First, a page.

Another criticism of funding large infrastructure projects as a way of spending out of an economic recession is that the employment and investment stimulus is over in three, five, seven years when the projects are completed and the contracts are closed out.
The comeback on that is: How long is the recession expected to last? Will not the ‘green shoots of recovery’ be pushing through the mire by then? For decades the tunnelling industry has been patiently sowing the seeds of an industry upturn toward the heady days of the 1800s when sewers, water supply networks, railways and metros were being built at a furious pace across the globe. No matter how thin, there is a silver lining for the tunnelling industry in the current situation if we are up for taking advantage of the opportunity, ready to take it on, and willing to put in the hard work to make it happen.

Nod to infrastructure in Obama’s billions in bail out

Feb 2009

Shani Wallis, Editor
As well as vast sums of money for tax cuts, government give-aways, and bad bank bail-outs, stimulus packages around the world are at last beginning to spend money on real assets.
President Obama’s $787 billion ‘American Recovery and Reinvestment Act’, which Congress passed last Friday (14 February 2009) and the President signed into law on Tuesday (17 February), targets some $120 billion to be spent on infrastructure. From sewers to highways, mass transit systems to water supply networks, funding that has not been afforded these vital items of nationhood and prosperity in the good times, are at last being injected with serious money and attention.
Within that £120 billion infrastructure allocation, about $19 billion is provided for investment in public transportation. $8.4 billion will be applied to transit projects with $6.9 billion distributed to projects already in the development through the Federal Transit Administration’s (FTA) grants scheme, and the remaining $1.5 billion available as grants for new projects. Another $9.3 billion is channeled to intercity passenger rail needs with $8 billion for high-speed rail corridors and a $1.3 billion transfusion for Amtrak. Under a separate allocation, $150 million is made available for rail and transit security grants.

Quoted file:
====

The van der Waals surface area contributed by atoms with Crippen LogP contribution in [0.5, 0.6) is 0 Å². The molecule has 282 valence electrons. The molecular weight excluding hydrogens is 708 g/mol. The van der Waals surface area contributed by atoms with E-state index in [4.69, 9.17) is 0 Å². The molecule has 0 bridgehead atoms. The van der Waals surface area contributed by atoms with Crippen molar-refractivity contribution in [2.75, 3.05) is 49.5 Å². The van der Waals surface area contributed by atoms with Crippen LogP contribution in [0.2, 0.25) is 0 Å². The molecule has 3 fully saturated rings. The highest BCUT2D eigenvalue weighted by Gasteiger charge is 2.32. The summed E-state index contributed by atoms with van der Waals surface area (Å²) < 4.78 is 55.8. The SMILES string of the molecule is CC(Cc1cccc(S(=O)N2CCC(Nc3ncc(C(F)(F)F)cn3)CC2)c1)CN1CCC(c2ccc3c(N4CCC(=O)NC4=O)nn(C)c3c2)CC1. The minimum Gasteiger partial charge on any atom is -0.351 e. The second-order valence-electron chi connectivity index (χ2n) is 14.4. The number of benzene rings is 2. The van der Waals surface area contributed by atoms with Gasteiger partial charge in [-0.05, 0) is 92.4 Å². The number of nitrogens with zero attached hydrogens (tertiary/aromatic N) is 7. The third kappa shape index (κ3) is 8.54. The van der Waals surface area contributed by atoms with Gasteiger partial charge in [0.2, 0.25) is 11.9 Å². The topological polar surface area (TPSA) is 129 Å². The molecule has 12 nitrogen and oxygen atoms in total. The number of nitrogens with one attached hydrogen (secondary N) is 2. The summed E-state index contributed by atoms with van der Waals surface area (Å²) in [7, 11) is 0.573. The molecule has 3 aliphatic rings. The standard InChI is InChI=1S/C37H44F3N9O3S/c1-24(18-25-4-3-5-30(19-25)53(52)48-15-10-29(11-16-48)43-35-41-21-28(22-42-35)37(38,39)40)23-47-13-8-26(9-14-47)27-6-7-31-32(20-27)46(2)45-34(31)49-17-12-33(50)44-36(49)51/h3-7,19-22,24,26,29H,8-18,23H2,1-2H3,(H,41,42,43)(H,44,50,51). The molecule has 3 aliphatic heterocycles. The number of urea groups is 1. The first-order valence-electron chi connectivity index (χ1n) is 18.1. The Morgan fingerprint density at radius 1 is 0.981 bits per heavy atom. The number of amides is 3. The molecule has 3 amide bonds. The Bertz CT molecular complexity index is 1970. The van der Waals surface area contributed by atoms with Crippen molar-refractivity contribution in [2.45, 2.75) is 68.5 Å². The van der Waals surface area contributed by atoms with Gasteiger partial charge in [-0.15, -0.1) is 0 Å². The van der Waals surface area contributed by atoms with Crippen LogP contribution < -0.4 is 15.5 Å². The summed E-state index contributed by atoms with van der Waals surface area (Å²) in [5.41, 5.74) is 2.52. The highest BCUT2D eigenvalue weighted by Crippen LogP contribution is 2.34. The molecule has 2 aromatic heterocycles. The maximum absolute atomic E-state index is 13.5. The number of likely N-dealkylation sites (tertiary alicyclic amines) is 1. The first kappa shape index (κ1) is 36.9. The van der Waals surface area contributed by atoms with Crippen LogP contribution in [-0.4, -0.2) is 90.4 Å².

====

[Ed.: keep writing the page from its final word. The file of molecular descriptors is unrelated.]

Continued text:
Billions more are allocated to rebuilding dams, bridges, highways, sewers and water supply systems. The scale of the investment is tremendous. All that steady investment that should have been maintaining systems and structures over the past decades is arriving in one big lump sum.
Funding frenzy
As can be imagined, lobbyists are out in full force along the corridors of the Capital. Priority, it is said, will go to ‘ready-to-go’ projects that can award contracts in 90 to 120 days and projects ready to take advantage of the pot of promise include so many tunneling projects that have sat wanting for so long, waiting for funding. These include: BART’s extension to San Jose in California; the Alaskan Way elevated highway rebuild in Seattle; the LBJ highway project in Dallas; Miami’s Port Tunnel project; the Indianapolis CSO program; the CSO program for the Anacostia River in Washington DC; San Francisco’s MUNI extension; new metro lines for Los Angeles, Caldecott’s fourth highway tunnel bore in California; California’s high-speed railway project. Projects already partaking of the benefits include the $813 million FFGA (full funding grant agreement) confirmed for Seattle Sound Transit’s University Link light rail extension start, and a Federal funding ROD (record of decision) extended in support of the multi-billion Access to the Region’s Core Trans-Hudson railway project between New Jersey and Manhattan.
These in themselves add up to billions in federal funding - and the really good thing? All include, or are wholly based, on underground and tunneled routes and structures. That silver lining for the tunneling industry to benefit by this economic crisis is looking shinier by the day. Obama's administration officials however have said be ware - 'pork' will not be tolerated. "We're not building 'Bridges to Nowhere.'"